As they put it...

What I do have personal knowledge of is how difficult it can be to get a Rails application up and running and to keep it running. DreamHost has over 10 years of experience running applications in most of the most popular web programming frameworks and Rails has and continues to be one of the most frustrating.
...the solution from the Rails community itself was quite honestly, stupid.
That suggestion shows either a complete lack of understanding of how web hosting works, or an utter disregard for the real world.
Ruby on Rails needs to be a helluva lot faster.
Ruby on Rails needs to more or less work in ANY environment.

Forgive me for chopping up their arguments. If you have the time, please read the article. These quotes don't quite do it justice; they serve merely to provide the tone of the piece.

Frankly, I think DHH responded well: rails core team is there to serve their own purposes. Ruby on Rails doesn't need to do anything, despite what a Dreamhost blogger might suggest. The people hacking on rails core don't target platforms like Dreamhost's. So, in fact, rails is not designed to run on shared hosting.

It's not just shared hosting, either. Dreamhost is trying to support rails on massively oversold servers. Configuring rails in a shared environment (particularly under apache) is difficult; configuring, and maintaining their servers to support rails probably costs Dreamhost a lot of money. Rails doesn't perform well in that environment, which probably costs them even more money in support calls from frustrated customers. So, their profit margins on rails service are likely narrowing.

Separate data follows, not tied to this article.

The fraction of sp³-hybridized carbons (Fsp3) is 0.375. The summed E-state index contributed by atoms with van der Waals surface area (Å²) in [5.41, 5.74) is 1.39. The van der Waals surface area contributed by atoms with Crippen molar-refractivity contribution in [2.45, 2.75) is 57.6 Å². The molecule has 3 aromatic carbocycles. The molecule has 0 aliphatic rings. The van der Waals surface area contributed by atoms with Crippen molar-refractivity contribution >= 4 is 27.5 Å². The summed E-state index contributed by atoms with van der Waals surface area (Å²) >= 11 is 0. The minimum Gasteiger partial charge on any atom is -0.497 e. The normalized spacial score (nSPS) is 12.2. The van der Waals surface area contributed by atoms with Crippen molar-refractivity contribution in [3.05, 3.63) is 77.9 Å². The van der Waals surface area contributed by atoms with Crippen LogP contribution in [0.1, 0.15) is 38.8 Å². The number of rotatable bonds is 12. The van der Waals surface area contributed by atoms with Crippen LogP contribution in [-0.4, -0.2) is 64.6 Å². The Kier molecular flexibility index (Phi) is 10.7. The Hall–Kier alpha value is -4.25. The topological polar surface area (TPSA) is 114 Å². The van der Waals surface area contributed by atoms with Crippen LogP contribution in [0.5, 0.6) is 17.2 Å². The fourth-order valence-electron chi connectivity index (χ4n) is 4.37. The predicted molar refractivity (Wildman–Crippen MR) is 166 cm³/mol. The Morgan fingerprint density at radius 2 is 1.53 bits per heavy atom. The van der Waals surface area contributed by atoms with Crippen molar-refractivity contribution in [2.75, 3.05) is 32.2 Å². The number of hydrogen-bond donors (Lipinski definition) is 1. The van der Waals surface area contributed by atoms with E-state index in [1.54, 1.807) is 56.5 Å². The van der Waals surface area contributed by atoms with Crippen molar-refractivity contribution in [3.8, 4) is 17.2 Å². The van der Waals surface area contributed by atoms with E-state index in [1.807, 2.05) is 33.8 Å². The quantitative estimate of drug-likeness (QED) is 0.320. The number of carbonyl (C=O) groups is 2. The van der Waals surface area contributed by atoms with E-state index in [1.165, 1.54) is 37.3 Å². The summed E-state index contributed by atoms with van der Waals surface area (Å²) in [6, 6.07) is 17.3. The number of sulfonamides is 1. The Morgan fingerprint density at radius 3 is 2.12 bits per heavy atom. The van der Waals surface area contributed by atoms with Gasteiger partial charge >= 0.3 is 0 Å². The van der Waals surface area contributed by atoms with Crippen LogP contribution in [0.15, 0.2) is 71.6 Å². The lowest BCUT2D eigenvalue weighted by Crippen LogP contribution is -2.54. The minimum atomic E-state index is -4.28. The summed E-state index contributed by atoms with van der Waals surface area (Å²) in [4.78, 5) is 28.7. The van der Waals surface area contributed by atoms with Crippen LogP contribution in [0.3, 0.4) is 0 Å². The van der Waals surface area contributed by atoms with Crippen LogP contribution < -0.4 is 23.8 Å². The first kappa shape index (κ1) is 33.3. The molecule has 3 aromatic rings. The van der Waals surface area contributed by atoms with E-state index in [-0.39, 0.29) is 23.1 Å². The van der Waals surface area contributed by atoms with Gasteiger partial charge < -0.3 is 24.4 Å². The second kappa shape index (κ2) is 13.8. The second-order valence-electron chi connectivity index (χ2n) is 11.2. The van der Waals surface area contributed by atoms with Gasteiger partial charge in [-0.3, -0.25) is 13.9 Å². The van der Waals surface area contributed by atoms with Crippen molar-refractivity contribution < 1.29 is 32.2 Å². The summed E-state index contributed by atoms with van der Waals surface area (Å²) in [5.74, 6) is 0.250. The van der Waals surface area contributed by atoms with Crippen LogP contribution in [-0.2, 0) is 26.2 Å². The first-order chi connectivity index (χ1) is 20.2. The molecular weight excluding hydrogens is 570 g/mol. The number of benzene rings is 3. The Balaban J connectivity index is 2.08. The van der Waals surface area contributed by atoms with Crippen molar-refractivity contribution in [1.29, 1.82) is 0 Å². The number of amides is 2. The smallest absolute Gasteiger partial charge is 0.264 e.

Why is that the rails community's problem to solve? Dreamhost has a business challenge. Rails deployment isn't perfect — it has more than its fair share of problems; but, there are plenty of rails apps running just fine in production. This blog, a rails app, runs on a 20$ per month plan from slicehost. The identical app barely ran at Dreamhost. It's anecdotal evidence, sure, but the point is that rails deployment (at least on this scale) is far from impossible. Dreamhost just can't seem to squeeze it in to their oversold offerings. And, they want somebody else to fix the problem for them.

There are plenty of shared hosting offerings available that support rails nicely. Those companies don't seem to be having any trouble creating an environment that works. None of them have published angry articles pointing the finger at "the rails community". But, I digress.

If it were an individual complaining — a noobie who was having a tough time deploying his rails app on a server he could afford — then perhaps there would be a reason to look at this differently. But, Dreamhost is a corporation; they are simply "...looking to capitalize on a framework that's driving a lot of demand...", to borrow some words from DHH.